You can still use fore-middle-back ground even if the foreground isn’t dominant. In fact, most scenics really benefit from it. However, unlike the professional portrait photographer, a scenic photographer generally tries for maximum depth of field so that the image is sharp from front to back. That sometimes takes a bit of thinking and planning.

In this view of the Grand Canyon from Mayer Point on the south rim, the depth is achieved by creating foreground, middle ground and background. Remove the foreground in this photo and it is much less powerful even though the sunrise is still beautiful.

First, realize that the more powerful the lens the less depth of field you will have. Sometimes this is not resolvable and you must decide what will and what will not be in focus. If that is what the situation calls for, then that is what you do. However, if you can achieve the same result you were looking for with a wider angle lens, you will gain dramatically in apparent sharpness. I recently acquired a 17-24mm wide angle for my full-frame Nikon D810 and it has opened up a lot of possibilities even over my 28-300 zoom. A rectilinear (not a fisheye) 12mm lens would be even better in some instances.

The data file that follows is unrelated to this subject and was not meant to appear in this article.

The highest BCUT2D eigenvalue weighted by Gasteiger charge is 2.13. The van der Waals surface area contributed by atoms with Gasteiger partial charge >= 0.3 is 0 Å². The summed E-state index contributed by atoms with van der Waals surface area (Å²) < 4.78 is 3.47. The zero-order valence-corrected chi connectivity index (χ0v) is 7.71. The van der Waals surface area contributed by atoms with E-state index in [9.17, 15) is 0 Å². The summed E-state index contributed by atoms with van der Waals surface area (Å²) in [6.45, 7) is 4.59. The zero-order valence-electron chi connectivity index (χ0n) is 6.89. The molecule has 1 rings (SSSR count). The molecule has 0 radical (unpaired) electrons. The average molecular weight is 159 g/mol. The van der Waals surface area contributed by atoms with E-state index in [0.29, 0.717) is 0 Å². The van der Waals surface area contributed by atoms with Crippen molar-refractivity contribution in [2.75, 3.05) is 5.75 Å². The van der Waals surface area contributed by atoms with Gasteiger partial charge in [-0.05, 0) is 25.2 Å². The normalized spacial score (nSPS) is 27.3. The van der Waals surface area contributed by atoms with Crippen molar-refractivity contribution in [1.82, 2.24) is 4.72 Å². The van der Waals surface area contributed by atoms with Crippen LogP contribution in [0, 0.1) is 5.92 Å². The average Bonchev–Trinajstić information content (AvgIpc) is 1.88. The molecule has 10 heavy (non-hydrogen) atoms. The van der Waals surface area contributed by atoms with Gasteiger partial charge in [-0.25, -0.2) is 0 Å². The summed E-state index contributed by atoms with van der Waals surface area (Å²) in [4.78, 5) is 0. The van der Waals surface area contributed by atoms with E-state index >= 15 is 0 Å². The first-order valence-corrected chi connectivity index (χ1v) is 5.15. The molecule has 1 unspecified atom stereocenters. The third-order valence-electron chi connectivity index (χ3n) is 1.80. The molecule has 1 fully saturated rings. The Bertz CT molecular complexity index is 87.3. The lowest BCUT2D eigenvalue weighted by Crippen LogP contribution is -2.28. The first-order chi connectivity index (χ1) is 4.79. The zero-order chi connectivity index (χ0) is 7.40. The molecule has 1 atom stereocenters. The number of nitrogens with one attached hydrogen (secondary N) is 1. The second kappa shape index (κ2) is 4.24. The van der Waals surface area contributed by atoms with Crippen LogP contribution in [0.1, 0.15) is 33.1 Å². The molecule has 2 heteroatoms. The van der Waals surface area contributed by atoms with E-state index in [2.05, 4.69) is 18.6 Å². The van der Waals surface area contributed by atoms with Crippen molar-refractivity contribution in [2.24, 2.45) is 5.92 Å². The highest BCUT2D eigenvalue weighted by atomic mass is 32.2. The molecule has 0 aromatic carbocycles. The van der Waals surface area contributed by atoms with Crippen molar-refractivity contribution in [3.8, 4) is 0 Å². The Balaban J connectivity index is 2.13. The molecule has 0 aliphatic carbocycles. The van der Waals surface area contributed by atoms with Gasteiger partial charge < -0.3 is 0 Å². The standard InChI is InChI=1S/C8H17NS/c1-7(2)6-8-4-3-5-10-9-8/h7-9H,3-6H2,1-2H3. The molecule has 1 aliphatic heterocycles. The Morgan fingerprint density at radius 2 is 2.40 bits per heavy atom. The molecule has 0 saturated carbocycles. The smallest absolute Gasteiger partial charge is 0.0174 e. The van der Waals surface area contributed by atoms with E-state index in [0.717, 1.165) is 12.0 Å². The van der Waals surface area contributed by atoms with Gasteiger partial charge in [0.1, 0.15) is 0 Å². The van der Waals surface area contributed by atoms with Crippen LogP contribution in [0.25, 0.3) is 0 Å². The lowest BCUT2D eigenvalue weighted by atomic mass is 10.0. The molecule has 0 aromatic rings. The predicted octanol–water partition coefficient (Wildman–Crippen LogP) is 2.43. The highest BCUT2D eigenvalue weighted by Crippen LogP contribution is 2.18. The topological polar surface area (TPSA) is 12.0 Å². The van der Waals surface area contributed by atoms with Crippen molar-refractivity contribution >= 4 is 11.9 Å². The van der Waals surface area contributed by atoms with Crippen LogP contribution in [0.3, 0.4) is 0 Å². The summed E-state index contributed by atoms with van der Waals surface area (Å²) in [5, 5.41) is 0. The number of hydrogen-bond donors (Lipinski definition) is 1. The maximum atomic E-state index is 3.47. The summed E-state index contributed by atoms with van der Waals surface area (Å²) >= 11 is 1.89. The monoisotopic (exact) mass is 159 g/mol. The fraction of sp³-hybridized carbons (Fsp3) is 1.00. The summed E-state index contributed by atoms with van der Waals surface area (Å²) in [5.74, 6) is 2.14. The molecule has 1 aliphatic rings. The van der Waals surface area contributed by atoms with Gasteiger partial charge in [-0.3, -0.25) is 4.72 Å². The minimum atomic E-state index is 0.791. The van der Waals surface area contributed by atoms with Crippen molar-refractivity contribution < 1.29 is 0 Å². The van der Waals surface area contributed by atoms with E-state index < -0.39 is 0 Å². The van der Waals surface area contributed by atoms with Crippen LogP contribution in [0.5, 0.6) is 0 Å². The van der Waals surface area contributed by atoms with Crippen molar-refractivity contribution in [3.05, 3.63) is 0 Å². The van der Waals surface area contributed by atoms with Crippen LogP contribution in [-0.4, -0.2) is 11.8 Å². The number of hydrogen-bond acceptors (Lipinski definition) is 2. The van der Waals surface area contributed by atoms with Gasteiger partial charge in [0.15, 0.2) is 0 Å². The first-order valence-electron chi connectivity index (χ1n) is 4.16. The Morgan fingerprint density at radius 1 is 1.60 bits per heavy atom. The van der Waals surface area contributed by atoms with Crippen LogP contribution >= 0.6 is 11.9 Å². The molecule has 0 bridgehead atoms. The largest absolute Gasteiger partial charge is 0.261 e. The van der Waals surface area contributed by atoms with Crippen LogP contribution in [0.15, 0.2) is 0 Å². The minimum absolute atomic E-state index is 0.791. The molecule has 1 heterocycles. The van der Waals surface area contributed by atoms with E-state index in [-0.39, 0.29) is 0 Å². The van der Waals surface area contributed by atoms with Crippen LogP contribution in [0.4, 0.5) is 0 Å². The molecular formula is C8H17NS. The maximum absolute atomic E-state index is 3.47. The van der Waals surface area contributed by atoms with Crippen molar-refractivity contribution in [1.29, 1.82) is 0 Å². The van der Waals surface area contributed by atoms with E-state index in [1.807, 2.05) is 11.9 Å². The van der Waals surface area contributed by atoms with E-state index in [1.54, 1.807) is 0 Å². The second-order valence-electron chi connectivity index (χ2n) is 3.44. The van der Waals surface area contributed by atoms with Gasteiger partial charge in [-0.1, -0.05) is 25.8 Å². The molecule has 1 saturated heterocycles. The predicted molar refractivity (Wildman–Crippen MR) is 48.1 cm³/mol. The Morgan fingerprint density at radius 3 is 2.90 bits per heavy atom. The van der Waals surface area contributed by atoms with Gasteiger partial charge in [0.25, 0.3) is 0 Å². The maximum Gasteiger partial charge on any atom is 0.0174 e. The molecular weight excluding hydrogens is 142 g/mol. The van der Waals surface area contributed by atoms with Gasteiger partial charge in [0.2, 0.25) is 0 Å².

The first step in getting sharp images front to back is to use a low ISO (100-200) and a small aperture, say f16 or f22. These aren’t where the lens is at its sharpest (usually around f11) but you need the depth of field.

 The second thing you can do to improve front to back image sharpness is to tip the camera downward slightly. This puts the plane of the shutter more in line with the image. This is exactly what you would be doing if you had a tilt/shift lens. That is really the best option but they are a bit spendy (around $1500 last time I dreamed of one).

You don't always need to use a wide angle lens to capture a FMB image. I used a telephoto (390mm) here with an aperture of f16. This is taken from Harriman State Park in Island Park, looking east toward the Tetons.